We at the Agency of Natural Resources believe that the most important way to teach young children about our state’s natural environment is to allow them to experience, explore, and enjoy nature. We want all children to develop an understanding about the importance of conservation and the part we all can play in conserving our natural resources. But, we don’t want to fill youngsters with guilt for wasting a piece of paper or buying a toy with excess packaging. We’d rather see young children becoming naturalists, not activists.

As your children become older, begin explaining to them the impacts we humans have on our natural resources, and how all of us can consume fewer resources and reuse or recycle materials.

Consider these one dozen ways you can help your child or children become more aware and appreciative of Vermont’s natural resources:

  1. Take your children regularly on outings into the woods and on the water. Hiking, boating, fishing, hunting, canoeing, and picnicking are all great ways to develop a love of the outdoors in children. Pace the outing to the age of the child, and stop while everyone is still having fun. With young children, turn it into a treasure hunt: see what's living under the rotten logs; turn over rocks in the streams; sweep a net through a field or pond edge. Treat found creatures with gentleness and return them to their home. Don’t bring wild creatures home, as most wildlife species do poorly in captivity.
  2. Celebrate with your children special events, such as Green Up Day, Arbor Day, and Earth Day.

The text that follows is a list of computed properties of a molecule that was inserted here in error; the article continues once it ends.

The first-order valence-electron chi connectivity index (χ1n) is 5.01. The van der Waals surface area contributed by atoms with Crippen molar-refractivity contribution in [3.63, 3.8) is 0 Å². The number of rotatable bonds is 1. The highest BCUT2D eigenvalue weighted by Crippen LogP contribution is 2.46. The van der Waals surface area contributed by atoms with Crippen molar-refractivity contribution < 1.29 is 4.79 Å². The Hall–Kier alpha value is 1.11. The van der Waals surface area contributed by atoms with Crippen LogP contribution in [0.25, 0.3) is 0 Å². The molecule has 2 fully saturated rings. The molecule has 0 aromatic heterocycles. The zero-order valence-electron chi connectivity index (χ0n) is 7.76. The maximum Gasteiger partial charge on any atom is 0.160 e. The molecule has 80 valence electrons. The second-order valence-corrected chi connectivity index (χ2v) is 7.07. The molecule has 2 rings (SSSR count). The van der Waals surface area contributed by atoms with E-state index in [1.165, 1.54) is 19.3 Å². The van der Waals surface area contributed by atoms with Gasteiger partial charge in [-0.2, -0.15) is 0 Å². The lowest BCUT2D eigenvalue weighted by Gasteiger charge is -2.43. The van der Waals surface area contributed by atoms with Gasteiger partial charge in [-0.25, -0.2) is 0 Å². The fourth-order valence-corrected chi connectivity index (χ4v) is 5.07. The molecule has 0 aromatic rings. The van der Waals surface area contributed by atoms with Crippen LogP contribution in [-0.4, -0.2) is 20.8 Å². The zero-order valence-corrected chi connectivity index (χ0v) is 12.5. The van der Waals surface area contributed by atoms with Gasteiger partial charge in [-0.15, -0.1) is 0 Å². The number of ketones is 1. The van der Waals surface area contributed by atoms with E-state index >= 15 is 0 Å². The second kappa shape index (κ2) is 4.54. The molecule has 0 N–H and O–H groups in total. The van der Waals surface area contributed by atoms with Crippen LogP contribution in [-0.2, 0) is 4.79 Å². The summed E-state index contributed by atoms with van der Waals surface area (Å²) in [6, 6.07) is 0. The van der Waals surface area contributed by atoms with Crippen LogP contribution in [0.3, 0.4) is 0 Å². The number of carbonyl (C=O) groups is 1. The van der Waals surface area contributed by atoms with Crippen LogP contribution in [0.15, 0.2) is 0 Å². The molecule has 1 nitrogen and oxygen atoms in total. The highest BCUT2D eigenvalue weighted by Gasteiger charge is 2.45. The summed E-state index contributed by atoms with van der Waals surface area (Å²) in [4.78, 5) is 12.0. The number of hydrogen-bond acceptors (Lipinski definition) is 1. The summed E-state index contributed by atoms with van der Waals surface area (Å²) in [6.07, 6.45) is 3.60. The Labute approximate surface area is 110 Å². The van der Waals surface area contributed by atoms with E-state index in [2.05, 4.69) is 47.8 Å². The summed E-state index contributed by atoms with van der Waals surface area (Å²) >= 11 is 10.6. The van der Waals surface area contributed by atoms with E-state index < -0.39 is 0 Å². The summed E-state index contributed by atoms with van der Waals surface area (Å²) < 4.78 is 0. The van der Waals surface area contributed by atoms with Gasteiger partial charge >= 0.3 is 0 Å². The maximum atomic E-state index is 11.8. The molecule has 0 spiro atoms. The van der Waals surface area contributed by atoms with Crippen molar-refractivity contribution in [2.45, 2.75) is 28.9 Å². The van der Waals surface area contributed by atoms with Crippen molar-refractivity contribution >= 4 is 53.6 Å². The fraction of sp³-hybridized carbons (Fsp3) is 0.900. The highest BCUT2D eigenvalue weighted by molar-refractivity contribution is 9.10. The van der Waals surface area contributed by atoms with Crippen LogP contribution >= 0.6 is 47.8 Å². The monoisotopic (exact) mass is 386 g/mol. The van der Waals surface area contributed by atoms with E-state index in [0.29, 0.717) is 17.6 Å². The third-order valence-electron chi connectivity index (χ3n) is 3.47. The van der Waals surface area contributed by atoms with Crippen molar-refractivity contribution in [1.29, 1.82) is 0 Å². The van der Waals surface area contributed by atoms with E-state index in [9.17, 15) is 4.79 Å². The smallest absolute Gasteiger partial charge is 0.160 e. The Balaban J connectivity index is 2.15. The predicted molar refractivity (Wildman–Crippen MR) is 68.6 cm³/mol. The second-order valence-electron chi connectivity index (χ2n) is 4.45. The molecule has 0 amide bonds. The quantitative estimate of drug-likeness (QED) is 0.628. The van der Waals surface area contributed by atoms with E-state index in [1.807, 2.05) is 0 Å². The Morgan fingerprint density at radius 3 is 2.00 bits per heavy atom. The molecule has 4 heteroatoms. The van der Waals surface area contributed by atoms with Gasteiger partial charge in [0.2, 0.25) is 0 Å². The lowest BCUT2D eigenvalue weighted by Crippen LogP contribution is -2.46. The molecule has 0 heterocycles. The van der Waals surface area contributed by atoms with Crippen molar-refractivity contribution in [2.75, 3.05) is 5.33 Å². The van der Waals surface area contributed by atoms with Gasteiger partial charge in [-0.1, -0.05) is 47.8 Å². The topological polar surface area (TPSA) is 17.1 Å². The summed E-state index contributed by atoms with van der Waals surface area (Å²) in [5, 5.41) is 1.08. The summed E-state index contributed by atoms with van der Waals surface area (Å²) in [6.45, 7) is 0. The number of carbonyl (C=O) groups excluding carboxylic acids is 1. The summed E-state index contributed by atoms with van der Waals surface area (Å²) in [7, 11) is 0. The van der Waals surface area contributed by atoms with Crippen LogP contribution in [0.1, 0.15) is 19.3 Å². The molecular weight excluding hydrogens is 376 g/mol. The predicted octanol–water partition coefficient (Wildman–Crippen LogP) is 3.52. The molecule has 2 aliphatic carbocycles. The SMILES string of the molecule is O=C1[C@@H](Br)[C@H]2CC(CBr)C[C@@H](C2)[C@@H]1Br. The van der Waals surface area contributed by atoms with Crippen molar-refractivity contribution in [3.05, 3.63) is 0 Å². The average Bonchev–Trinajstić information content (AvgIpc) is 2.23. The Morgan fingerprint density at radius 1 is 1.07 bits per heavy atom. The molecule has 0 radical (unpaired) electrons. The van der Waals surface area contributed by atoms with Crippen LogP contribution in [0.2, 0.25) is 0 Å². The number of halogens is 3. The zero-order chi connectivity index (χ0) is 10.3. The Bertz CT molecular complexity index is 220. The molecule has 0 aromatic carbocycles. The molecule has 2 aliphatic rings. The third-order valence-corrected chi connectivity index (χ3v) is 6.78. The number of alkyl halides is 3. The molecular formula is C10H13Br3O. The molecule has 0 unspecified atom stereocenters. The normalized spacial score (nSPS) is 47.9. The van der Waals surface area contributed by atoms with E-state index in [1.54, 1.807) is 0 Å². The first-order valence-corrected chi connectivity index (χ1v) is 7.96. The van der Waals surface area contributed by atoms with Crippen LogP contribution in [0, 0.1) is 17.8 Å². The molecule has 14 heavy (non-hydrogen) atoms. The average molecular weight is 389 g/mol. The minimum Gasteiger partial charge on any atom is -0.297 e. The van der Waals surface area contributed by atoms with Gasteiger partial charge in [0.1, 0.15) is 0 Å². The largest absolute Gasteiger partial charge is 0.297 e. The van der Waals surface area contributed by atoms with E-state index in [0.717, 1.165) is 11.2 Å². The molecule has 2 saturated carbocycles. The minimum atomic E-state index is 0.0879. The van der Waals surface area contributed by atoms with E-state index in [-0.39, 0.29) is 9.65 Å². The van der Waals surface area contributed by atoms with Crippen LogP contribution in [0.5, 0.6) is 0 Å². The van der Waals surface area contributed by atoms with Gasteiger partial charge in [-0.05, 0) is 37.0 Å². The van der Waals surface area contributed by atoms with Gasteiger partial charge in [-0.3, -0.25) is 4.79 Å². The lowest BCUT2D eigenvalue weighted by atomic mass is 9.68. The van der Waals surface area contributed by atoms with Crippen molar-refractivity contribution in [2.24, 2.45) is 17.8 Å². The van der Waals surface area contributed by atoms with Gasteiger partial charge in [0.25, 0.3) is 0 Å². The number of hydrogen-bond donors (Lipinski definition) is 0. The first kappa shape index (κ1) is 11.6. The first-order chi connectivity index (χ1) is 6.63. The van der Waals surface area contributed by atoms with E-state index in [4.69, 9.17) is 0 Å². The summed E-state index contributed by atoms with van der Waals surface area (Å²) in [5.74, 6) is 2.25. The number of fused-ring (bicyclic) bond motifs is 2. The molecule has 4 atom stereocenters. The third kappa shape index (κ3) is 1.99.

3. Help start or support environmental education programs in your children's schools. There are many ideas and materials out there, often they just need someone with time to help make them happen in a classroom.
  4. Grow a garden — even a small container garden if yard space is limited.
  5. Allow part of your lawn to go wild and see what grows, and plant some bushes and trees to attract birds.
  6. Have field guides in your home, so children will develop an interest in identifying wildflowers, birds, reptiles, and other species.
  7. When you’re out for a walk, bring along a small bag and a pair of gloves so you can pick up litter as you are out and about.
  8. Without giving speeches, be a good role model. Turn off lights in empty rooms and recycle paper, glass, plastic, and metal; never burn trash or litter. Children learn from you every day.
  9. Watch nature specials on TV with your kids.
  10. As your children get older, discuss with them conservation changes you can make in your own family. For instance, talk with them about buying energy-efficient bulbs, driving less, and shopping for items with recycled materials or less packaging.
  11. Read articles together about various natural resource issues, both good news and bad news. Join older children in reading great literature about natural resources, such as Aldo Leopold’s Sand County Almanac.
  12. Educate yourself about environmental trends so you can discuss these issues knowledgeably with your children. Learn more about topics such as global warming, the safety of your local drinking water supply, threatened and endangered species in Vermont and around the world, the effects of pesticides on wildlife, and habitat loss.